Derek and Abby moved to Myrtle Beach the next month, but through some homesickness and challenges with that franchise, the couple decided to come back to central Pennsylvania 17 months later.
At that point, Martin figured, “I thought the baseball career was over.”
“We moved back up to start our family, and we have three beautiful children,” he said.
Martin worked in finance for Blue Knob Auto for nearly four years, and in 2012 he took a job as a commercial insurance agent for the Teeter Group in Altoona.
He was a businessman, not a baseball man, and he was comfortable in that role.
Until, that is, he picked up the Altoona Mirror on Sept. 15 and saw a story about Egan leaving the Curve.
Derek and Abby, an English teacher at Northern Bedford High School, had the same train of thought upon learning that news.
“My wife had called me and said, ‘Did you see the Altoona Mirror this morning?'” he recalled. “I said, ‘I did.’ And she was like, ‘You have to go after this.'”
Had Martin’s wife not been from this area, there’s a good chance he never would have moved back to the region after things didn’t work out in Myrtle Beach.
Under a different set of circumstances, the Pittsburgh native and Slippery Rock University graduate might still be an insurance agent in another city.
But because all the dominoes fell into place, Martin found himself in quite a favorable position.
Lozinak wanted to hire someone local for the Curve GM job, and given his extensive baseball background and extensive ties to the business community built up over the past eight years, Martin emerged as the ideal candidate.
The only surprise in the whole situation is that Martin had no previous connection to the Lozinak family, who had already sold the franchise to Greenberg by the time D-Mar first came aboard. The consensus among Mirror sources was that Bob Lozinak would choose someone he already knew for the job, but that didn’t turn out to be the case.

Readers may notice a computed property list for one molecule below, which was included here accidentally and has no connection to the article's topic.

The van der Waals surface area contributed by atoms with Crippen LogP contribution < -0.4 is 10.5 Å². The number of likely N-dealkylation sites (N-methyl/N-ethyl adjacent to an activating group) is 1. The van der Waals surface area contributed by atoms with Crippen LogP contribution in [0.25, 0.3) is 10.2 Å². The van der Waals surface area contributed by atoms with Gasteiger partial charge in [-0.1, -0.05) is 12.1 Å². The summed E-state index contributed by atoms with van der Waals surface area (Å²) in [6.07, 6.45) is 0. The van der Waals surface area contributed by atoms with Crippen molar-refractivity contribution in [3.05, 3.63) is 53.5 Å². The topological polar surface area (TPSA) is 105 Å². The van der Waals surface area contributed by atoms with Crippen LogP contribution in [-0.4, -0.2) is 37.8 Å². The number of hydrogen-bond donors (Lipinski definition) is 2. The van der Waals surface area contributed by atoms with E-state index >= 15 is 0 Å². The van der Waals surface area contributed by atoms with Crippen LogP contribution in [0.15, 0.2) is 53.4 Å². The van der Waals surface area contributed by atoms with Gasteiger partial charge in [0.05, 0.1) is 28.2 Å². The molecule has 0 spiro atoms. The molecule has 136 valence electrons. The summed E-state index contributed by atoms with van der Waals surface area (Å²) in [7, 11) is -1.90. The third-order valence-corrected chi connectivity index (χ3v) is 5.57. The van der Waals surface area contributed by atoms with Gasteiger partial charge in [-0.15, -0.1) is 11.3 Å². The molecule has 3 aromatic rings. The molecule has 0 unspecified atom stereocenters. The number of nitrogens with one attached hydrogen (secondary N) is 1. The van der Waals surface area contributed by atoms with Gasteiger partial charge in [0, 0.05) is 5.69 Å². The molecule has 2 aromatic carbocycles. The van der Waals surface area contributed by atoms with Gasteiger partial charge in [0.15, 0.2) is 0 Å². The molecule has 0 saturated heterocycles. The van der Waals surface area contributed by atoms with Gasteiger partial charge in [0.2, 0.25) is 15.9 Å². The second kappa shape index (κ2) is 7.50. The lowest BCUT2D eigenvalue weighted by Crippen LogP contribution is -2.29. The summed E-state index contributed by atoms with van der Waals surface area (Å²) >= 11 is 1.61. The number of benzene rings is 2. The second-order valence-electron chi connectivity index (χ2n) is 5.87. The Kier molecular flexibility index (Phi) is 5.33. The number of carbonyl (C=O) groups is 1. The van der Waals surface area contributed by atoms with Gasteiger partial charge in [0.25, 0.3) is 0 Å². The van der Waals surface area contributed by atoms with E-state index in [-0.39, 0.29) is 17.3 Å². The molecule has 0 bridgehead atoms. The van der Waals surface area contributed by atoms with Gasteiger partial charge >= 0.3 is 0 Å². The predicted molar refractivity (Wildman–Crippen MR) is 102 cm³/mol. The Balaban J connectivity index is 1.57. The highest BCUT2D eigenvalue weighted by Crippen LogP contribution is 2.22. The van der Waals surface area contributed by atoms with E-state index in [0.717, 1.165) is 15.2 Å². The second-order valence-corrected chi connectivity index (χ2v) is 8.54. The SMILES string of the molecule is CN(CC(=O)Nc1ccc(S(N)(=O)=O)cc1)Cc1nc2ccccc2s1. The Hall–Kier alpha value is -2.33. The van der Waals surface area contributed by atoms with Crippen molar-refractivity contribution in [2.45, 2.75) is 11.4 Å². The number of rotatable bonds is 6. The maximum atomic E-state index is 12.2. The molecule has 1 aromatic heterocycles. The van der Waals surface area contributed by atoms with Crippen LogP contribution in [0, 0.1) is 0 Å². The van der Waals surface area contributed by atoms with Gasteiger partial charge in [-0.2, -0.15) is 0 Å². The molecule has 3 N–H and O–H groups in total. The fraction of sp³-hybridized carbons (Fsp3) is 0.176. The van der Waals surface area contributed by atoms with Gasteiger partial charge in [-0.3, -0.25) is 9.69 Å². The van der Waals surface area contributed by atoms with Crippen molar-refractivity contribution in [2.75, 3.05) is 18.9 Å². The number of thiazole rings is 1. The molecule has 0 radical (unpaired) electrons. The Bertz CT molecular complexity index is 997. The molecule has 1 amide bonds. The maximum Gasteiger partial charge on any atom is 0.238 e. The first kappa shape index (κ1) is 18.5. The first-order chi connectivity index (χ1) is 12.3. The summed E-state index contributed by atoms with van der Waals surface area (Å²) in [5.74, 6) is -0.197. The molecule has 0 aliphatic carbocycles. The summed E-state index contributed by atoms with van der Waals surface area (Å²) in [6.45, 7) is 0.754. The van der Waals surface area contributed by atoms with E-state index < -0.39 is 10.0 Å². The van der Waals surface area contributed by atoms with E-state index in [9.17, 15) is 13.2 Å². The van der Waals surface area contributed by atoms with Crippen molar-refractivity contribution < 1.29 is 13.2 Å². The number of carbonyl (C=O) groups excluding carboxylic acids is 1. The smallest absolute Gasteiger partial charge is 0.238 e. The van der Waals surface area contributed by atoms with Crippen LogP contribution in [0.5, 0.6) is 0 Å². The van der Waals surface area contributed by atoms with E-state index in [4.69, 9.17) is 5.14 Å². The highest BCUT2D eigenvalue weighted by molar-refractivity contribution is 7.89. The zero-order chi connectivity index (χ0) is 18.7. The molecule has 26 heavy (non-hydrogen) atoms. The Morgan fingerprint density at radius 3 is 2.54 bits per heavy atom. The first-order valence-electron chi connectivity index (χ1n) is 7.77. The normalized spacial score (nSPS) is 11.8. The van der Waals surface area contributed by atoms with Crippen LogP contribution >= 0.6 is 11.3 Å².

“His reputation was just so good that it made it pretty easy,” Lozinak said. “I asked everybody that was on the staff that knew him, and they said he was excellent. I’m comfortable with him.
“I like the fact that he’s from the area, he knows the area very well, has been there for many years. He’s got a proven track record of a person that’s a good salesman and does that very well, and his minor league experience in other places he did very, very well.”
Martin’s business resume not only includes baseball, finance and insurance, he’s also been an active community leader through his participation with a number of groups. He’s been involved with Leadership Blair County, the Jaffa Shrine, AMBUCS, Morrisons Cove Rotary and the Blair County Chamber of Commerce.
He’s already rubbed elbows with community business leaders in those roles, which can only help him now that he’s taking on a much bigger responsibility as the Curve’s GM.
“With each role that I have as a smaller leader in the community, I think that’s going to skyrocket, and I’m going to be very comfortable going into this big leadership role in the community,” he said.
One thing Lozinak and the Curve do not want to happen is to bring in a new GM for a couple of years, have that person leave for another job, and then start the process over again. Egan brought the franchise stability from 2009 through this past season, and given his extensive local ties, there’s no reason to believe Martin will be looking elsewhere as long as things go well in his new job.
“This is our home,” Martin said. “I couldn’t think of a better place to raise our family than at the ballpark. We are here to stay, and hopefully I’m here to stay for a long time with the Curve.”